They look like dartboards, roller skate wheels, or maybe hubcaps from a future in which everything glows and blinks. In reality, these colorful discs are just Nike sneakers being spun on a pottery wheel, which are then photographed through long exposures to create a hyperreal, concentric blur.
“My brother is a sneaker collector. I wear sneakers all the time, but I’m not a collector. I don’t get why anyone would buy the same shoes in 10 different colors,” artist Joost van Brug tells Co.Design. “That’s why I wanted to explore how much color is a factor when it comes to sneaker collecting, but in an abstract way.”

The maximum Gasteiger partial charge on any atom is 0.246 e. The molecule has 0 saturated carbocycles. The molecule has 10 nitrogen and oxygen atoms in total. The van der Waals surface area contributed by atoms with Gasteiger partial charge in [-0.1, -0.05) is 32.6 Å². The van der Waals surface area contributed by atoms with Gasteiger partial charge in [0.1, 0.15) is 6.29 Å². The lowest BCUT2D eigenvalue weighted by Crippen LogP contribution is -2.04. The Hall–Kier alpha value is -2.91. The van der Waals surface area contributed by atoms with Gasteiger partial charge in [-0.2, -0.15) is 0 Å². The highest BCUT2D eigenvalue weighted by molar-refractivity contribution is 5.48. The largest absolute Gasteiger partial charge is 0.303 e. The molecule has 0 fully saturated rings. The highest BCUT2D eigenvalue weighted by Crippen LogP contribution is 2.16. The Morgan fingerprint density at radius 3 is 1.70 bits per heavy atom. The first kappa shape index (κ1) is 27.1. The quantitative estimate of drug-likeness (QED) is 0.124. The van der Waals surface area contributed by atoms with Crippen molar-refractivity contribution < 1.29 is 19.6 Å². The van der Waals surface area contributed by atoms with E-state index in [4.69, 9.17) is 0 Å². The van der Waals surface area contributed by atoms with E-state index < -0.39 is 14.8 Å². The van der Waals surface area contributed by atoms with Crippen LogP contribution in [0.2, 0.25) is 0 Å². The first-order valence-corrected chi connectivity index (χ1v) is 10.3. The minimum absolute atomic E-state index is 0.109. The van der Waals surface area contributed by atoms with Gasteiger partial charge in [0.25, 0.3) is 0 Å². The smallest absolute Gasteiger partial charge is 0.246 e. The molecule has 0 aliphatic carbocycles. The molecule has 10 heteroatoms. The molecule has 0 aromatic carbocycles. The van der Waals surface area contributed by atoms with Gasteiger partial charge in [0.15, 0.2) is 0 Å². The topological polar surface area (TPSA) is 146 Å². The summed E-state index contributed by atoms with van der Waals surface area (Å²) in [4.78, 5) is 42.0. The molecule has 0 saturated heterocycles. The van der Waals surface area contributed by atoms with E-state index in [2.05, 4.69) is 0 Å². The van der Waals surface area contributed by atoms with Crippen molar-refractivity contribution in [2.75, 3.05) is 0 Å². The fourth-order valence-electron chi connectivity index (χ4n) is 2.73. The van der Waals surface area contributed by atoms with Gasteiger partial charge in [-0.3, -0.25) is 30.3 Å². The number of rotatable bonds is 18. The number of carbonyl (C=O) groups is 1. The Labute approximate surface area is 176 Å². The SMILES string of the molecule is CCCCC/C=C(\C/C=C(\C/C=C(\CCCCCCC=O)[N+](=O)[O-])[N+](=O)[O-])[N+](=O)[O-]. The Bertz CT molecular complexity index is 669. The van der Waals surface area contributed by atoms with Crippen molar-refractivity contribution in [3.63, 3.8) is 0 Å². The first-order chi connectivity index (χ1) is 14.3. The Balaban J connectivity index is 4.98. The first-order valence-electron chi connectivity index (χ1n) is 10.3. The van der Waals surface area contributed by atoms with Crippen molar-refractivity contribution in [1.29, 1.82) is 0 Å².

Indeed, with shoe forms, stitchings, soles, and patterning removed from the equation, van Brug simplifies some of Nike’s boldest fashion statements–which fetch thousands of dollars in resale–into illuminating color wheels. For instance, the Air Yeezy 2 (NRG Black Solar Red), looks like a vinyl record with a HAL-like glowing core, while the Nike SB Jade resembles a monochromatic, chlorine-filled jacuzzi. The color alone is extremely evocative, and if you’re anything like me, you’ll find yourself lusting for these shoes before you even see the full products.
So can you actually learn anything about Nike design from this abstract view? One trend you’ll note is that the center of each ring–which corresponds with the inside of the shoe–is often a bright red or pink. Why? Evidently Nike uses this spot to hide an aggressive accent, kind of like the trademark red flash of a Louboutin (but a whole lot stinkier).